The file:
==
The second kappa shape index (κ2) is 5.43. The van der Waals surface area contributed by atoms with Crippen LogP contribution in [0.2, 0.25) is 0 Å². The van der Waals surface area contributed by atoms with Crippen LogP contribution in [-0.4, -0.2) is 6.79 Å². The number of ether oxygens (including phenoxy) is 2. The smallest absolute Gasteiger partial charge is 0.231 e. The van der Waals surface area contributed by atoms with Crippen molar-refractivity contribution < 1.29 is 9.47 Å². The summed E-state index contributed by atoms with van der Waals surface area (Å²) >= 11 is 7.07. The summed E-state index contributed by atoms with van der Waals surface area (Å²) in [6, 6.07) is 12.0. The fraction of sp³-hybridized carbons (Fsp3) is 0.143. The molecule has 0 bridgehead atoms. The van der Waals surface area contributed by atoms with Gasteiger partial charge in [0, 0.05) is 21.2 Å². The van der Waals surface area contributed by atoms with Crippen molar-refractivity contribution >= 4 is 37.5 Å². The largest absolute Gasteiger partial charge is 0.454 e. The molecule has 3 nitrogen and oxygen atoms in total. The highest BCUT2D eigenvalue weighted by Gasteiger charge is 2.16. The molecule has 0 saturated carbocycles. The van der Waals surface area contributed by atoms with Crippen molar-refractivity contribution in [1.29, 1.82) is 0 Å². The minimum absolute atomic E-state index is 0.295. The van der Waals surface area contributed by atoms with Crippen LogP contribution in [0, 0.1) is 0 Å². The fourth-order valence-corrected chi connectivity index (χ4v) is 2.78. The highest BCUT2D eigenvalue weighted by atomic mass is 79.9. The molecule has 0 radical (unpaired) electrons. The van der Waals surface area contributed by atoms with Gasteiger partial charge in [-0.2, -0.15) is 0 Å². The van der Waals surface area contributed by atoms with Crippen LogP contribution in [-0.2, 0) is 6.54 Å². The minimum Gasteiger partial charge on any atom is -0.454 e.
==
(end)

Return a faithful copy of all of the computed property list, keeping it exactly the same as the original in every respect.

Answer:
The second kappa shape index (κ2) is 5.43. The van der Waals surface area contributed by atoms with Crippen LogP contribution in [0.2, 0.25) is 0 Å². The van der Waals surface area contributed by atoms with Crippen LogP contribution in [-0.4, -0.2) is 6.79 Å². The number of ether oxygens (including phenoxy) is 2. The smallest absolute Gasteiger partial charge is 0.231 e. The van der Waals surface area contributed by atoms with Crippen molar-refractivity contribution < 1.29 is 9.47 Å². The summed E-state index contributed by atoms with van der Waals surface area (Å²) >= 11 is 7.07. The summed E-state index contributed by atoms with van der Waals surface area (Å²) in [6, 6.07) is 12.0. The fraction of sp³-hybridized carbons (Fsp3) is 0.143. The molecule has 0 bridgehead atoms. The van der Waals surface area contributed by atoms with Gasteiger partial charge in [0, 0.05) is 21.2 Å². The van der Waals surface area contributed by atoms with Crippen molar-refractivity contribution >= 4 is 37.5 Å². The largest absolute Gasteiger partial charge is 0.454 e. The molecule has 3 nitrogen and oxygen atoms in total. The highest BCUT2D eigenvalue weighted by Gasteiger charge is 2.16. The molecule has 0 saturated carbocycles. The van der Waals surface area contributed by atoms with Crippen molar-refractivity contribution in [1.29, 1.82) is 0 Å². The minimum absolute atomic E-state index is 0.295. The van der Waals surface area contributed by atoms with Crippen LogP contribution in [0, 0.1) is 0 Å². The fourth-order valence-corrected chi connectivity index (χ4v) is 2.78. The highest BCUT2D eigenvalue weighted by atomic mass is 79.9. The molecule has 0 radical (unpaired) electrons. The van der Waals surface area contributed by atoms with Gasteiger partial charge in [-0.2, -0.15) is 0 Å². The van der Waals surface area contributed by atoms with Crippen LogP contribution in [-0.2, 0) is 6.54 Å². The minimum Gasteiger partial charge on any atom is -0.454 e.